Abta CEO Mark Tanzer said: “Given the ongoing uncertainty it is advisable that members continue with contingency planning in order to make sure you are prepared, whatever the scenario. There is still a way to go before the industry has the much-needed certainty about what will happen after 29 March next year.”
One property agent, who declined to be identified, said that several deals had fallen through in recent weeks, with Brexit being blamed, adding that the past week had seen a standstill in the market as investors waited to see which way the country would be proceeding. Past March, they remained confident in the attractiveness of the UK to investors, but warned that any issues around visas could harm that.
The European Commission has proposed that British travellers should not require visas across Europe after leaving the EU, provided that the UK offers the same to EU nationals. Under the proposal, UK citizens would not need a visa when travelling to the Schengen area for stays of up to 90 days in any 180-day period if the UK leaves the EU on of March 29 without a deal in place.
If a Brexit deal is reached this would apply as of the end of the transition period, as outlined in the Withdrawal Agreement.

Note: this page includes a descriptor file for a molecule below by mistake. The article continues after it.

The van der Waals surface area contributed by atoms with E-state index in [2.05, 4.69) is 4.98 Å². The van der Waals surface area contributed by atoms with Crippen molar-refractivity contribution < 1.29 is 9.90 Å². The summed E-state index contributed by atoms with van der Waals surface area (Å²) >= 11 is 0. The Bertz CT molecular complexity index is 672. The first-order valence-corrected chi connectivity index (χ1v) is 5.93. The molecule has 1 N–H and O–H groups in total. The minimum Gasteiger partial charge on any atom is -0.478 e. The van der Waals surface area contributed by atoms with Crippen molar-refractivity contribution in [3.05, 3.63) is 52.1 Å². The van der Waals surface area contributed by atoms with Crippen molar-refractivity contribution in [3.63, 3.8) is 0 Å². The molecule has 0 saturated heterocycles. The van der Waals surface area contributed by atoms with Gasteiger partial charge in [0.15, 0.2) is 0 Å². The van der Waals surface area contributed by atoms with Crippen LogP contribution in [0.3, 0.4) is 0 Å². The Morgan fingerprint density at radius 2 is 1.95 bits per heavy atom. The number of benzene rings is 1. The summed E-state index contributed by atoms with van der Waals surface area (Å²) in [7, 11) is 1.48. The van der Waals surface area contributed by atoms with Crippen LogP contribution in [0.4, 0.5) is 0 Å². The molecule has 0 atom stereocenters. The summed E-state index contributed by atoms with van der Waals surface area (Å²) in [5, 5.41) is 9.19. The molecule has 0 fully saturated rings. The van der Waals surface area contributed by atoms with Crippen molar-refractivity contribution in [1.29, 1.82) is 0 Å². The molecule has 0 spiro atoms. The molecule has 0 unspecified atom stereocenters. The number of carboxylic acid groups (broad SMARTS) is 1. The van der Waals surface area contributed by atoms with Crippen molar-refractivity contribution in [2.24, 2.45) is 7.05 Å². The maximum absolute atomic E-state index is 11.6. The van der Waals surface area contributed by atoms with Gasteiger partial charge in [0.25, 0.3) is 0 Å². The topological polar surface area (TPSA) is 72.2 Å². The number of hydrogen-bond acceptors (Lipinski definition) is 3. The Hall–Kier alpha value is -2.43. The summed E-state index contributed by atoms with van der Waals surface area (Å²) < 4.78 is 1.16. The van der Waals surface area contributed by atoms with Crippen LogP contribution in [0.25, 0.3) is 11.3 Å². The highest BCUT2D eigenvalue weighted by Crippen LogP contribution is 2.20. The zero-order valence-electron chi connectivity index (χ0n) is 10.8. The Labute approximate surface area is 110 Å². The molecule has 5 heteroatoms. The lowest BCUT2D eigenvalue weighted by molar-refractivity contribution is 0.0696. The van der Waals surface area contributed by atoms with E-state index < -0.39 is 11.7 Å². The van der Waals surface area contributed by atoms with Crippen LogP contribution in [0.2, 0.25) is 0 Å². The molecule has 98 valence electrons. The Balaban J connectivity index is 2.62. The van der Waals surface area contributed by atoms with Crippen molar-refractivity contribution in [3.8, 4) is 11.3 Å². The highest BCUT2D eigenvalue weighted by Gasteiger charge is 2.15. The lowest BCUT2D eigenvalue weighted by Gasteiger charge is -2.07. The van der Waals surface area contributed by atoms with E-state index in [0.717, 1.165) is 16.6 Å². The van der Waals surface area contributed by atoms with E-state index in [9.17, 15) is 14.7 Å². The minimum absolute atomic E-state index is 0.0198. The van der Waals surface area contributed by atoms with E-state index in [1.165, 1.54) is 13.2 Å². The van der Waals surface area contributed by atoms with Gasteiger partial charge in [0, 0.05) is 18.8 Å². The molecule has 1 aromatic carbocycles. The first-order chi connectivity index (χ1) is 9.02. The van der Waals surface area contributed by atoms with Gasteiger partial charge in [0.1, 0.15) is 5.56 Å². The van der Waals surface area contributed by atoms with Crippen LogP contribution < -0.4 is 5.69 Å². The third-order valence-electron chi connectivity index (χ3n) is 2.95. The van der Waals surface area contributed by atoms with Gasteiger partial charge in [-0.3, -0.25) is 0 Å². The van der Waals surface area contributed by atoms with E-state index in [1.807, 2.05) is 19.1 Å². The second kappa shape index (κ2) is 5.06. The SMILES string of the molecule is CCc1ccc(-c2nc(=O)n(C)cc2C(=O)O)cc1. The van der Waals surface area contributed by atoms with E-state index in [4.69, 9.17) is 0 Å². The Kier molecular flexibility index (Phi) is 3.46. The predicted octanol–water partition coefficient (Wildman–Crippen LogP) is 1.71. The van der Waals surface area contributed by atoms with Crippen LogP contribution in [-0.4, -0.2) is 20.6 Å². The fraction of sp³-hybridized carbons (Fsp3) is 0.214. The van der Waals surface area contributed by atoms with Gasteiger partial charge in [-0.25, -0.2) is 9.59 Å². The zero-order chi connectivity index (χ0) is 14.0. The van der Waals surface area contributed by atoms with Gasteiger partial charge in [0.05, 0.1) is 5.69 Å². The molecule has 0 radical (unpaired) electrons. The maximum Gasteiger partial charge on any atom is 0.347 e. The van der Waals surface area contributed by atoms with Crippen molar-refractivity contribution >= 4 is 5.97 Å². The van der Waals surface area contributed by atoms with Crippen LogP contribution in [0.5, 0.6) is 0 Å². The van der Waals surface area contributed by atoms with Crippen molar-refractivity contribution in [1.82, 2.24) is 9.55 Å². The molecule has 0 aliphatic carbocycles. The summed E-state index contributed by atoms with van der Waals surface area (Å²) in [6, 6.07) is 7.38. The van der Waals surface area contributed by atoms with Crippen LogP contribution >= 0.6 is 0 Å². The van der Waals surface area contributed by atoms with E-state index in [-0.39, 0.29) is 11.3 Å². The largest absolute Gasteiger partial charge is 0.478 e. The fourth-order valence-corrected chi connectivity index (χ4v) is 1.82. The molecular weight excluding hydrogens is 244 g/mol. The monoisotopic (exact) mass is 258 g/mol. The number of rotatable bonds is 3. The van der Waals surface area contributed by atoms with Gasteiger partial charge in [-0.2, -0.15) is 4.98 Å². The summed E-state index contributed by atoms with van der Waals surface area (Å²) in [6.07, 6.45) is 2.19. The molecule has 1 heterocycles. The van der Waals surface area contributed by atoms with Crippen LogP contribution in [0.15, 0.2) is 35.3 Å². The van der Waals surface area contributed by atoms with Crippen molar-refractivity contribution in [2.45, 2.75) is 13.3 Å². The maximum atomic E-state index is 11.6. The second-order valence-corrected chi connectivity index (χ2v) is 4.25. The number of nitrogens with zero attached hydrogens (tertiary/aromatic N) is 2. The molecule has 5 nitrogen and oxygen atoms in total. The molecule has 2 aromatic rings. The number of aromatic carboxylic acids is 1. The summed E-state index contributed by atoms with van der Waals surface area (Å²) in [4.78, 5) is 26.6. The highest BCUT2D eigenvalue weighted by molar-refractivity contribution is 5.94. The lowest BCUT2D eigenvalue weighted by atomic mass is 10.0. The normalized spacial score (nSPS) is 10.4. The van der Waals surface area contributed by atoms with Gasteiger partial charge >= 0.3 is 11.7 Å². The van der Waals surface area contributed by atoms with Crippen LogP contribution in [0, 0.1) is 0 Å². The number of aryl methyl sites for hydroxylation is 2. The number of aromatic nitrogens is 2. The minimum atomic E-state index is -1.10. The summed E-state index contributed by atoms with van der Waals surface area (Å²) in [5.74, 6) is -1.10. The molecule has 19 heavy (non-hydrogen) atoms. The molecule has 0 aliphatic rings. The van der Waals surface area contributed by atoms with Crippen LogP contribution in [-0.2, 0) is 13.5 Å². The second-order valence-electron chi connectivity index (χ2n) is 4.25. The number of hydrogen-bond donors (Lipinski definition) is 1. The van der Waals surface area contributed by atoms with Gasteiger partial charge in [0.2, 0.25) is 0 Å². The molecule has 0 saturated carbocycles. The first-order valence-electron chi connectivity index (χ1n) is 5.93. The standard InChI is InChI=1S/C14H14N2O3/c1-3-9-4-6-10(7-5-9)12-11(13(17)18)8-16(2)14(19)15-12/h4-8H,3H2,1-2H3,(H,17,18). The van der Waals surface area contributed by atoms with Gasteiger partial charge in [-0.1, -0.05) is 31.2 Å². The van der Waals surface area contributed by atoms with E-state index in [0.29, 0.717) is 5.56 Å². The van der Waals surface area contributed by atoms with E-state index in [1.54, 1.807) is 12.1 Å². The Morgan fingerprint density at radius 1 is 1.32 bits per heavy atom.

The European Commission said: “This proposal is entirely conditional upon the UK also granting reciprocal and non-discriminatory visa-free travel for all EU Member States, in line with the principle of visa reciprocity.”
HA Perspective [by Katherine Doggrell]: It was never made clear what ‘Brexit’ was, with that lack of clarity the cause of much of the inability to agree a deal. What is clear is that Brexit currently means chaos and no matter how loudly people, businesses and all points inbetween bellow about the need for some certainty, the government is too busy eating itself in its quest for, well, who knows what at this point, that the needs of the people have been cast aside in favour of delivering what their will demanded. Whatever that was.
Labour, meanwhile, couldn’t oppose anything even if they were entirely made of mirrors. The market is concerned about the potential Corbyn government, but any party which can’t wrest control from the current incumbents is unlikely to gain or retain power.
Prior to the current swirling vortex of disaster, many in the hospitality sector had lent their support to the deal which was due to have been voted on last week. Not because it was a spiffy deal, but because a deal, any deal, was what was required.
Short of suggesting that all Tory MPs get the chance to be PM for a day, there seems no way to tranquilise the Conservative Party and agree a deal. Start looking for a contingency plan under that Christmas tree.
Additional comment [by Andrew Sangster]: There are already far too many trees (or their digital equivalents) which have been chopped down in the name of Brexit commentary to make it worthwhile for Hotel Analyst to engage in a discussion of the wider impact.
It is worth making the point that as a newspaper we opposed leaving the EU on the grounds that the disruption caused was always likely to be more than any potential gains once a steady state had been reached on exit (and we fully expected there to be a net loss at this point – albeit nowhere near as bad as some have been forecasting).